I’m sorry, friends and readers, but there is no “weird history” article for May. In its place, however, I am posting an explanation for why we study history, why history is important, and why I insist on writing and reading about history.
Before we begin: When I talk about how I love history, I’m not saying “I love memorizing names and dates.” That is often the reason why people dislike history, and I don’t blame them. History is about context, about trends and movements and ideas, and how multiple events and dates and names add up and influence how one thing led to another to bring us to where we are now!
The statement, “Eli Whitney invented the cotton gin,” is indeed boring and meaningless on its own. The statement comes alive when you understand how this invention made cotton cultivation more profitable. This influenced the economy of the American South and may have encouraged the further use of slavery in the United States, which affected the nation’s politics and race relations over the decades. The cotton gin was one small but vital part of the Industrial Revolution of the late 18th/early 19th centuries and increased U.S. cotton exports, encouraging the textile industry and the growth of factories. In a broad and roundabout way, Eli Whitney not only invented the cotton gin, but he invented the U.S. Civil War, Elizabeth Gaskell’s North and South, and Fruit of the Loom.
With that in mind…The Three Reasons Why History Is Important
There are many Christian conservatives in my family and social circles, and I have noticed something among them—a tremendous, all-consuming fear. Fear about the economy, the secularization of American culture, Muslim extremists, and so many other things. A better understanding of human history could allay some of those fears. Humans have hated and killed each other for as long as there have been humans, and we have managed to be fruitful and multiply in spite of that. A study of the Crusades and Middle Eastern history (I highly recommend The Thousand Year War in the Mideast: How It Affects You Today by Richard J. Maybury) can teach us an unexpected amount about current events.
For Christians, a better understanding of the history of their own faith (not to mention the Bible itself) can also help. The Jews opposed Jesus partly because he was not the “right” Savior—they wanted a military and political leader to sweep away the oppressive Roman regime. Even today, many American Christians are looking for a military and political leader to conquer in the name of God’s kingdom. The problem is that these leaders are still men serving their own interests. The entire point of Jesus’ coming was to establish a kingdom not of this earth—and to promise to return again in an unmistakeable fashion. A historical understanding of the Roman Empire and the Christian church since the Resurrection can also teach conservative Christians that the world might not be at its very worst point (spoiler alert: it has always been kind of terrible) and that there are still reasons to hope and rejoice today.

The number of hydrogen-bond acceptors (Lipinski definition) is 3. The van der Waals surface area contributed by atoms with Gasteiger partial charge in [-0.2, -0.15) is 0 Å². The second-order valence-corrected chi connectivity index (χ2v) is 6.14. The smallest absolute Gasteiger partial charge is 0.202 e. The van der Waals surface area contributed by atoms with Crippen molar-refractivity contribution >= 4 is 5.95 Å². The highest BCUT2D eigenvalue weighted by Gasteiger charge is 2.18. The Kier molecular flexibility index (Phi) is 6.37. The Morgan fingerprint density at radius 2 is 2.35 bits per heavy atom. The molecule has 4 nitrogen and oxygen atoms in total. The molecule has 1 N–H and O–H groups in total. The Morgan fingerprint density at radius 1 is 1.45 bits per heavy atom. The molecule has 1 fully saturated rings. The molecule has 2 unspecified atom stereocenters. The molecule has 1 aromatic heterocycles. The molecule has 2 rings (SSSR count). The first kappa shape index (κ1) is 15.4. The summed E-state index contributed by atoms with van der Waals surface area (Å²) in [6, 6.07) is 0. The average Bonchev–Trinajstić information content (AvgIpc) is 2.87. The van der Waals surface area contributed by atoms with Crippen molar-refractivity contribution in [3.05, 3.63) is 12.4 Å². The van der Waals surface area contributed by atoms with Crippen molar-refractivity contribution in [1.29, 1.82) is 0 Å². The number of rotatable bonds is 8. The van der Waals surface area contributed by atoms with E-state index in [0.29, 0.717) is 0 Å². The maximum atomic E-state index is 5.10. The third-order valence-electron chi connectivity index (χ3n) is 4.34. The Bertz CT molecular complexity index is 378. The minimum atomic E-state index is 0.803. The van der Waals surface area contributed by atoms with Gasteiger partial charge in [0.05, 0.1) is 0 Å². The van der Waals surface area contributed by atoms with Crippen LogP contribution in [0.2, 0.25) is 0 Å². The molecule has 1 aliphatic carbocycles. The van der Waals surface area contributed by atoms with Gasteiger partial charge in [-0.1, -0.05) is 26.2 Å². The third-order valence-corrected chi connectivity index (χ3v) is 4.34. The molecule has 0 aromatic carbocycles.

As I have already hinted in #1, people who remain ignorant of history are at greater risk of being taken advantage of, especially by unscrupulous leaders seeking ever more power. Someone who doesn’t understand the history of socialism may be wooed by political candidates who promote it. Someone who lacks an understanding of the rise of fascism in the 20th century may not recognize the warning signs in the 21st. People have twisted history or straight-up lied about it to further their own agendas. Taking matters—and knowledge—into your own hands can help prevent you from becoming a victim.
His primary rules were: never allow the public to cool off; never admit a fault or wrong; never concede that there may be some good in your enemy; never leave room for alternatives; never accept blame; concentrate on one enemy at a time and blame him for everything that goes wrong; people will believe a big lie sooner than a little one; and if you repeat it frequently enough people will sooner or later believe it.
~ a description of Hitler’s psychological profile, as described during WWII by the United States Office of Strategic Services
When it comes to literature, everything is fanfiction (an idea on which I may elaborate in a future post). Likewise, everything is history. Everything is based on or inspired by something that came before. New types of music, film, fashion, and architecture emerge as trends and tastes evolve over time. New scientific discoveries are based on the successes and failures of previous research. Reference-heavy comedy is only funny if you understand what it is referencing, i.e., what happened in the past. Language changes over time, so a historical context is often necessary when examining outdated words and phrases. People not only repeat history—they become history.
These are, for me, the three main reasons why history is important. If you love history, why do you love it? If you’ve never thought history was interesting or important, why is that? What would make it matter to you? Let’s hear your perspectives!